The Austrian artist discusses her new show, which explores the body as material, nods to the upbeat, powerful politics of the Beatles, and rethinks the masculine energy of the mainstream, heterosexual dude.

All images from Jakob Lena Knebl, I Am He As You Are He As You Are Me and We Are All Together, 2019 at Belmacz, London
All images from Jakob Lena Knebl, I Am He As You Are He As You Are Me. And We Are All Together, 2019 at Belmacz, London

Visitors to swish Claridge’s hotel in the heart of London’s Mayfair may be surprised to find themselves standing eye-to-eye with a semi-nude, pumped and fist-clenched male mannequin, dressed in a slinky lace number in the window of a nearby gallery. This is the giggle-inducing view that greets people at Belmacz gallery, for Jacob Lena Knebl’s current show I Am He As You Are He As You Are Me. And We Are All Together.

The Austrian artist is amused by the reactions the central piece of her exhibition gets, as we sit in the window to discuss her wide-ranging, uplifting, raucously political practice. “I don’t want to provoke,” she tells me, “I want to seduce, I want to get in touch, and I want to be very near to the people.”

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While we sit and speak, numerous passers-by do a double take, before, most often, bursting into embarrassed laughter and stopping to take a photograph. “It would not happen in Austria so much,” she notes. “The people here really look, they react, they take photos; people are more in contact in England. Austria is a grumpy country.”

Knebl has long played with the strict distinctions and regimented understanding we have of binaries, creating a space in which easy definitions are obsolete. This mannequin, she tells me, links with private heterosexual masculinity. “I’ve wanted to have some kind of masculine guy wearing this,” she tells me, gesturing to the lace body outfit that she bought online, and had shipped from China. “Not to do drag, but to work on hetero aesthetics and say: ‘That can look like this too.’”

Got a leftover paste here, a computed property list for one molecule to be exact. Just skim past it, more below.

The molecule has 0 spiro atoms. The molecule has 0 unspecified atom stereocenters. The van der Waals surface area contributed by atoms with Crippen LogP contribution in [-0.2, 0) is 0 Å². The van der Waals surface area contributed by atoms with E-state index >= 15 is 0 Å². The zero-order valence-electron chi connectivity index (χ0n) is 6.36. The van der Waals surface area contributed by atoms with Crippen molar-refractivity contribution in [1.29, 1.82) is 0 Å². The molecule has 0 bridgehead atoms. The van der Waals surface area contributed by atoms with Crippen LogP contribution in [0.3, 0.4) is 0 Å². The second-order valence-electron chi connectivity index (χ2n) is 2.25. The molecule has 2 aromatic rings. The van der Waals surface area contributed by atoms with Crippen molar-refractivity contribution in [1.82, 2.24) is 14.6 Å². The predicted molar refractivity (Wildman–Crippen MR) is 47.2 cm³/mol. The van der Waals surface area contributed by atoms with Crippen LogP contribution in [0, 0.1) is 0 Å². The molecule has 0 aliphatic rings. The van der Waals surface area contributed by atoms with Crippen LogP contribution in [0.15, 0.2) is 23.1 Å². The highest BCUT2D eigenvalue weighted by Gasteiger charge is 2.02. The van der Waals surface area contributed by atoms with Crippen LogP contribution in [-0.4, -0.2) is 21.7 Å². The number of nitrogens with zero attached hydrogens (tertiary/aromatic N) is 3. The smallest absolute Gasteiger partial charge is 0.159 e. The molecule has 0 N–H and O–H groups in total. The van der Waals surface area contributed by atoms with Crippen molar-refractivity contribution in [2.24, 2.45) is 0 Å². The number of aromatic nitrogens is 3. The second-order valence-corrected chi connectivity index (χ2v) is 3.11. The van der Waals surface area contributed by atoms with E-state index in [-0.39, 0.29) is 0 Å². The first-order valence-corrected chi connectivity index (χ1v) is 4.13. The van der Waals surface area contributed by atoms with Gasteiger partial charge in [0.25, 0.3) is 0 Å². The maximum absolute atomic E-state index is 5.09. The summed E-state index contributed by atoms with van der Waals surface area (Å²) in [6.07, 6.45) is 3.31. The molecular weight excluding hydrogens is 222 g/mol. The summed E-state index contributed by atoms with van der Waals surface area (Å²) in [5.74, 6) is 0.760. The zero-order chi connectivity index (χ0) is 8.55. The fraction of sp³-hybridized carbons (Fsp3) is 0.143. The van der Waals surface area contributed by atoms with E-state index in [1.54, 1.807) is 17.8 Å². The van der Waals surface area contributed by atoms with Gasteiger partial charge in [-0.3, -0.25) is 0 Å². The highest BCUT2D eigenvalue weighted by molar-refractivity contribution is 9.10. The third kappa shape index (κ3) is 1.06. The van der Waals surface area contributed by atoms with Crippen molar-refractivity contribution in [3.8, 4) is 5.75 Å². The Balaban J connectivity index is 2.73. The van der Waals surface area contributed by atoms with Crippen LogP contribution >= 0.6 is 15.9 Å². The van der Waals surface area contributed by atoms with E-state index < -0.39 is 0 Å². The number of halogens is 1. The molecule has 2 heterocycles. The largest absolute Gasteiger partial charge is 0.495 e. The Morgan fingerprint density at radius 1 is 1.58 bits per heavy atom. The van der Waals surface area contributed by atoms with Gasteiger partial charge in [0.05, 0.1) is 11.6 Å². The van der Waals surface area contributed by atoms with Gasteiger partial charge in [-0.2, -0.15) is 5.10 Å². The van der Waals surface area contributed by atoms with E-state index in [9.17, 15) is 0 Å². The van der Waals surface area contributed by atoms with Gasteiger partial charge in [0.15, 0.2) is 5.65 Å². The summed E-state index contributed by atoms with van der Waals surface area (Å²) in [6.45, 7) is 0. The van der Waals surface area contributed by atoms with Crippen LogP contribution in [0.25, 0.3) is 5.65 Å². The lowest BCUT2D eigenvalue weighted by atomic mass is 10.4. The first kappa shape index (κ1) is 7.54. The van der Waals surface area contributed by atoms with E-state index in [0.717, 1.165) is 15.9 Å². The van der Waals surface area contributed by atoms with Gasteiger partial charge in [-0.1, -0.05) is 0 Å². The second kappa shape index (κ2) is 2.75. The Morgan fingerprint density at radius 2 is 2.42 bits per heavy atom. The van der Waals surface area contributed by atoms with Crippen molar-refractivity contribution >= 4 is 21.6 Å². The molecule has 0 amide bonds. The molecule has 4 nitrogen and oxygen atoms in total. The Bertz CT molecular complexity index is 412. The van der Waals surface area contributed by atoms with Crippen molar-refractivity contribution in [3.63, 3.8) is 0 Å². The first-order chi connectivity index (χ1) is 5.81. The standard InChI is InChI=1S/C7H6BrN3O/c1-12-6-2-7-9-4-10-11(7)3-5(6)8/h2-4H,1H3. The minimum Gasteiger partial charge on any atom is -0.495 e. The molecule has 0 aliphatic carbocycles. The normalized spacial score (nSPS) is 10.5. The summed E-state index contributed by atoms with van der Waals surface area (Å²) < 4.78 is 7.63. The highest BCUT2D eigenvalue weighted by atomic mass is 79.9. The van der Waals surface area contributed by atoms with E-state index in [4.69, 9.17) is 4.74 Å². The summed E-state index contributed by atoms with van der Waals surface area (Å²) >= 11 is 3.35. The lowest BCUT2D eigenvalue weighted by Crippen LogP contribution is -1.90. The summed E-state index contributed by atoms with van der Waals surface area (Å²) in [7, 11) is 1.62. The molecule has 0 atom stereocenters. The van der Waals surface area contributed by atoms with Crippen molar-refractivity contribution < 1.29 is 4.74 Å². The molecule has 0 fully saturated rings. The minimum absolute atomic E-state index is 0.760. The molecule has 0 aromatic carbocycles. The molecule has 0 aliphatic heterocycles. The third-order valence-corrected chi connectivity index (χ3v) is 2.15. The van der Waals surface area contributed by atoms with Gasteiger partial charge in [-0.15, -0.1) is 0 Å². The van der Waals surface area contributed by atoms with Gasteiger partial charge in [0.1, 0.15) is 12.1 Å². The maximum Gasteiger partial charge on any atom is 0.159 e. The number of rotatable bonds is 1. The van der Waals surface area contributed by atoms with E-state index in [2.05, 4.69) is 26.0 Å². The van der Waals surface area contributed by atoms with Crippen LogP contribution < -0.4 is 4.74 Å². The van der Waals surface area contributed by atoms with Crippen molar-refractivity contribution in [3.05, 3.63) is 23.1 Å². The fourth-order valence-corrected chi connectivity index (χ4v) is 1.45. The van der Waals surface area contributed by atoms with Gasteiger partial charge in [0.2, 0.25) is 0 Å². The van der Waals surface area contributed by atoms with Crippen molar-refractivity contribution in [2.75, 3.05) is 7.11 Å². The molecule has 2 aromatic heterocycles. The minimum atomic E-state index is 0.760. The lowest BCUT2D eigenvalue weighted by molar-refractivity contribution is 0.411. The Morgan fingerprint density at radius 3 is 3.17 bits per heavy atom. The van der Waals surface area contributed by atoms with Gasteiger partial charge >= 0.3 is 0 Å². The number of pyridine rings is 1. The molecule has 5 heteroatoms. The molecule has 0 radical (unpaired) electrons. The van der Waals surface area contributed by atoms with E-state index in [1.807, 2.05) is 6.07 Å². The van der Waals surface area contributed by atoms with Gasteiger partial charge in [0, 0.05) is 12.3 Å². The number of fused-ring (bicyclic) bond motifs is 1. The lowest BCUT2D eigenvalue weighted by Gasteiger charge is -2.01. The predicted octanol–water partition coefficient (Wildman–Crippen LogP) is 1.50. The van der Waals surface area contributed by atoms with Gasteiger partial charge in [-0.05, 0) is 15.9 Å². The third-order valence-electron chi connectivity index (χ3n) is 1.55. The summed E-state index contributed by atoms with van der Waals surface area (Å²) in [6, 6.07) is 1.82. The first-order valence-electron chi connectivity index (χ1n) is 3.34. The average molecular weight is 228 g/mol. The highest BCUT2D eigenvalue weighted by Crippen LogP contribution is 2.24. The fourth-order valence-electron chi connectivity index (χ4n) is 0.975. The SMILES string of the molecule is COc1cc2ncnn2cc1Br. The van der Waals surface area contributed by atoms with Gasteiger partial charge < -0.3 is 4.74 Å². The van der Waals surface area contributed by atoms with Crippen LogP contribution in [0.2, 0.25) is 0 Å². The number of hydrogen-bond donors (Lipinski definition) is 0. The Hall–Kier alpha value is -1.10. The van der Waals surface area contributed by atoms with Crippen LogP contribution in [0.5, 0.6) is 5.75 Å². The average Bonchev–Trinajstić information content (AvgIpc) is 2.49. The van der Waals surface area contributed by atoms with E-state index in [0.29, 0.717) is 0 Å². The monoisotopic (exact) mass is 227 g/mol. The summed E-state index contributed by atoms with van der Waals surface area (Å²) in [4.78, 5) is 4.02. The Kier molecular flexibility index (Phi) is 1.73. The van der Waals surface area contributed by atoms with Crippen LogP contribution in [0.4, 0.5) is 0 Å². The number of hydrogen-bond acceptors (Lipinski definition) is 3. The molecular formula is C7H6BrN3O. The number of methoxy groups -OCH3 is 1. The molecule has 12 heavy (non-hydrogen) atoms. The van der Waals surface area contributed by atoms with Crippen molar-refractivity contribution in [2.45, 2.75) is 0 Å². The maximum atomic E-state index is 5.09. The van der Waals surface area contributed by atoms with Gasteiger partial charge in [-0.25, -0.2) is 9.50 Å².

“The Beatles showed that the mainstream can be very, very clever and political, with a big sense of humour”

In typical Knebl style, the creative references in the show come thick and fast, and are pulled from an eclectic range of sources. “I’ve wanted to find something which connects to Great Britain,” she says. “I’m a big Beatles fan. In my work I often refer to the context of subcultures and the mainstream, and the Beatles showed that the mainstream can be very, very clever and political, with a big sense of humour. Therefore, I took the title of the show from I Am the Walrus, the first lines.”

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The title of the show may have been penned in the 1960s, but it links very closely with the language heard in discussions around gender today. “I’m interested in where we are political-wise, society-wise, aesthetic-wise, and also in looking backwards, to a time when something started. I want to bring it to now, what they were thinking, and the colours and aesthetics. Performance art became bigger, or became a topic, in the seventies.”

“It’s good if people say, ‘Oh, what nice colours,’ and then they are trapped or fall into a topic”

Knebl also cites Richard Lindner as an influence on this show, as well as the recurring influence of Hans Bellmer on her work. The treatment of her own body in her practice links clearly with both artists—in one wall-sized photographic work, her body is marked out in different sections of colour, different pieces that slot satisfyingly together, becoming a meld of living body, fashion garment and sculpture. In these images, paint renders skin fabric-like, and the body is powerful, chameleonic, expressive and vibrant. Adding further depth to this, fabric is rendered fleshy in another body of work, as pink velvet is folded, dented and tucked to resemble the various organic shapes of the naked human form. Once again, the point at which one thing begins, and another ends, is obscured.

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I’m reminded of the layers at play in her work. Just as her body is wrapped in layers of colour, camouflage, expression and reference, so the viewer’s response is a layered and unexpected one. You may be drawn in by the dry humour and punchy aesthetics, but before you know it you’ve entered a conversation with the work about gender, identity and the complexity of right-wing politics.

“It’s good if people say, ‘Oh, what nice colours,’ and then they are trapped or fall into a topic,” she smiles. “I’m thinking about ways of bringing difficult topics to a wider audience in another way, with the help of aesthetics. It is one of the most powerful things in art, and it would be sad to lose it as a weapon.”

 

Jakob Lena Knebl: I Am He As You Are He As You Are Me. And We Are All Together

Until 6 July at Belmacz, London

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